Ingrain Team Culture
The solid foundation of any company is built into its beliefs and values. When teams work remotely, it can be harder for them to see these philosophical pillars without intentional practice. In order to build strong teams across the world, managers need to clearly display what everyone is rallying behind:
- They need to show employees the greater cause that guides their work
- They should be able to point back to the higher purpose with each task
- Everyone should be motivated by the same code of conduct
- Company values should permeate processes and feel like a united front
- Brand pillars should be displayed in how teams communicate with each other
Is “respect” something your company points to as a core value? Then it should be seen in how teams talk online. It should be obvious in how work/life balance is appreciated. It should be present when teams establish “disruption-free” work time. Make the culture a priority and talk about it often. And also, look for opportunities for fun (remember that?), from virtual team events to contests, rewards, shout-outs and more. Make your people feel valued and connected by something other than their job function.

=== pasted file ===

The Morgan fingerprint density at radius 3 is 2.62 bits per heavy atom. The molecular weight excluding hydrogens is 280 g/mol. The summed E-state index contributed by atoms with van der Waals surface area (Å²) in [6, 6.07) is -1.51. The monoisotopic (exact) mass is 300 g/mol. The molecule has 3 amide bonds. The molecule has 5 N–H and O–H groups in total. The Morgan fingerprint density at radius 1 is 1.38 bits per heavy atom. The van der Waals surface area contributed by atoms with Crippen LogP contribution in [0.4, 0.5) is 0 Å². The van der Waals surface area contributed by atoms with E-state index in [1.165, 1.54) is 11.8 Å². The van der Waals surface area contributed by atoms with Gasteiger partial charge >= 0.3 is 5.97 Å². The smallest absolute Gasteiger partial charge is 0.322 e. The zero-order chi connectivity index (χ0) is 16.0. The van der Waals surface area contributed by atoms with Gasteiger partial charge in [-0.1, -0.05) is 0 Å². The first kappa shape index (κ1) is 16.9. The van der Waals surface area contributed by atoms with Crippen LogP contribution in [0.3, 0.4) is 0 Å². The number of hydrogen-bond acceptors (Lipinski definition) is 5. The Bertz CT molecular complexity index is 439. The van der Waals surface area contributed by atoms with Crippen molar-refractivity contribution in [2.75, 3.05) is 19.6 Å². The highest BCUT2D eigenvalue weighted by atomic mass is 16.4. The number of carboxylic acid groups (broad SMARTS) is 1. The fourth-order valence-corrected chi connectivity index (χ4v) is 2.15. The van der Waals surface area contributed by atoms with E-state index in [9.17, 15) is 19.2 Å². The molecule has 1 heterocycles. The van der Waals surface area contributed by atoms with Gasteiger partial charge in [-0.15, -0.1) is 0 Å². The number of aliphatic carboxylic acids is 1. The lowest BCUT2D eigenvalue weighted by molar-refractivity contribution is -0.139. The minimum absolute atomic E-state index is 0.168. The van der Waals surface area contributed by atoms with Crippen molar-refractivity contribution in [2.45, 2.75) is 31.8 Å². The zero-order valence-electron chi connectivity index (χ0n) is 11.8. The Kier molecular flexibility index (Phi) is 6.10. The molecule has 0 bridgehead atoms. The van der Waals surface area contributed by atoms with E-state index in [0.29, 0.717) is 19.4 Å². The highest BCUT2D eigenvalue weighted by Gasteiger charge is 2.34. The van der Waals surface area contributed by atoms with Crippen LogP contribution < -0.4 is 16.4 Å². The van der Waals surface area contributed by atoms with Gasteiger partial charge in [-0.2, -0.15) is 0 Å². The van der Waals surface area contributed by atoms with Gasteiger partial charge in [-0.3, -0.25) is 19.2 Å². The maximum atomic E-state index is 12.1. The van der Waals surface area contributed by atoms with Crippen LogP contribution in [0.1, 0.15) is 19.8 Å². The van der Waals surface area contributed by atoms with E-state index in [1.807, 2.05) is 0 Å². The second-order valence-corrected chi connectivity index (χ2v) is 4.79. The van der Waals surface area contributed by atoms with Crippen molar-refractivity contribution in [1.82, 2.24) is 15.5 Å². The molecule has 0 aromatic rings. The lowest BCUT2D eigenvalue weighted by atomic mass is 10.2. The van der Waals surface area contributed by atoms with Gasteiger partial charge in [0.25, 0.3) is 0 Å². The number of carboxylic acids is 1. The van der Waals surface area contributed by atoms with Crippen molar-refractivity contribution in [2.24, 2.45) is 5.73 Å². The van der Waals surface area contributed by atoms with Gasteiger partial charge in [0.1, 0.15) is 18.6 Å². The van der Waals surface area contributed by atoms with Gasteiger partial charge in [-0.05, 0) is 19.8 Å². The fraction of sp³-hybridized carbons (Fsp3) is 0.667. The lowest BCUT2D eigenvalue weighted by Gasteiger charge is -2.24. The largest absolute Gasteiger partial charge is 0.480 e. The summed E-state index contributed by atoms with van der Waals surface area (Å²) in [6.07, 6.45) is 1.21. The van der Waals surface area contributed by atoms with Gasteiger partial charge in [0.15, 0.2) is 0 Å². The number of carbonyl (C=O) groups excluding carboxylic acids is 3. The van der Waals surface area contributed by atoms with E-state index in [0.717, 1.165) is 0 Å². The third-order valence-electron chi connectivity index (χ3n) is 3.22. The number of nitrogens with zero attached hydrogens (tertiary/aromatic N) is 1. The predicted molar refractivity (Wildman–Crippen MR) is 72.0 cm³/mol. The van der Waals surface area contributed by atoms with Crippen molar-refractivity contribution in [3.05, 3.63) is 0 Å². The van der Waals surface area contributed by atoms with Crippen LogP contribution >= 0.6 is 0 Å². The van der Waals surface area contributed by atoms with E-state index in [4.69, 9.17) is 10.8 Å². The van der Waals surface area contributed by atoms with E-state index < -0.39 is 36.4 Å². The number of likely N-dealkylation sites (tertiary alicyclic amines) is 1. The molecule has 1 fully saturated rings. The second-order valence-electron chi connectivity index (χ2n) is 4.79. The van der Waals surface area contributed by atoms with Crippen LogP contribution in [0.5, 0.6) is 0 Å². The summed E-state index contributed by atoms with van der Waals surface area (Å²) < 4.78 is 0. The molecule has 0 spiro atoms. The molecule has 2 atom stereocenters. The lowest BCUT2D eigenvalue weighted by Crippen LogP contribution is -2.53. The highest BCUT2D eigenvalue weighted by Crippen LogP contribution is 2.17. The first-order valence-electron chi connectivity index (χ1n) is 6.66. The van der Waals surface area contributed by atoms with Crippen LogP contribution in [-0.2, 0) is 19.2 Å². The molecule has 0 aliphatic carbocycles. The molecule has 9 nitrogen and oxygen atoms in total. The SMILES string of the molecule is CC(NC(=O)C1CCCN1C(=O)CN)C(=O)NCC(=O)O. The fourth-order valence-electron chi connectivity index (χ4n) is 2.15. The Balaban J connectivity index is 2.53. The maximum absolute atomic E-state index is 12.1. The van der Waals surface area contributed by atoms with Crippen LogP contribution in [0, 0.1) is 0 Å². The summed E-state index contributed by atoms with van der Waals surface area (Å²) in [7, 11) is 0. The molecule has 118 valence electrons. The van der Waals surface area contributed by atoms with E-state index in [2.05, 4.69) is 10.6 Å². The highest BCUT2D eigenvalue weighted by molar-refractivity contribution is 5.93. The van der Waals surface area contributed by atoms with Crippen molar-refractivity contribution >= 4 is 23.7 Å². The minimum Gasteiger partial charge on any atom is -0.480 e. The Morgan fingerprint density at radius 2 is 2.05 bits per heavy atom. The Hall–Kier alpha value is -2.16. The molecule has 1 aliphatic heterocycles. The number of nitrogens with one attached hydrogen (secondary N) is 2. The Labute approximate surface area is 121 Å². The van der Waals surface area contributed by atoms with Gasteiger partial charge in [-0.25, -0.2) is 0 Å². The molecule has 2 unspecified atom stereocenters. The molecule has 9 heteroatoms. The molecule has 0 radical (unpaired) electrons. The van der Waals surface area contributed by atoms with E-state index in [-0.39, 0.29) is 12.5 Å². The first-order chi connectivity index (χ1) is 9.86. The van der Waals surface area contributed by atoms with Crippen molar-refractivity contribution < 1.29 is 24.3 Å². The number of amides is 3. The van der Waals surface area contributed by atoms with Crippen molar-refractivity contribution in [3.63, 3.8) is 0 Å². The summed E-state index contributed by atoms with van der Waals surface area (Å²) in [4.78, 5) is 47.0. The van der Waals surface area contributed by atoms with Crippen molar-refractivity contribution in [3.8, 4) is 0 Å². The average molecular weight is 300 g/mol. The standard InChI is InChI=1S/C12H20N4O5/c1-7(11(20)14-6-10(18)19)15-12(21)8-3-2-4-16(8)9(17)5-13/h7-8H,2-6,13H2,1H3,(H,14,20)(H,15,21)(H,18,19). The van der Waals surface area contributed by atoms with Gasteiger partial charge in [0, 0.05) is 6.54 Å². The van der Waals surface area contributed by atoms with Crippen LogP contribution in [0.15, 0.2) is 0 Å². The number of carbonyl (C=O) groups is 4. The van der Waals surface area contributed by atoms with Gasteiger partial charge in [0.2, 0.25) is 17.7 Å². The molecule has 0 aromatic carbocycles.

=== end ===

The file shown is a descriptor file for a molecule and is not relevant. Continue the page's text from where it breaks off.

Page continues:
So what’s the best way to enhance remote work?
When you set expectations early, emphasize communication and strive for a respectful team atmosphere, remote work can be a dream set-up. But is there anything out there that can actually help you prioritize process, communication and team culture? Funny you should ask. Meet Scratch: the answer to remote work’s challenges. As a daily journaling and team check-in system for work, life and everything in between, Scratch facilitates progress reviews, updates, reward systems, engagement, employee dialogue and more. Collaboration doesn’t just happen, so Scratch makes sure it does. Make your remote team feel valued with compliments, kudos and more to give your company the culture-boost it needs.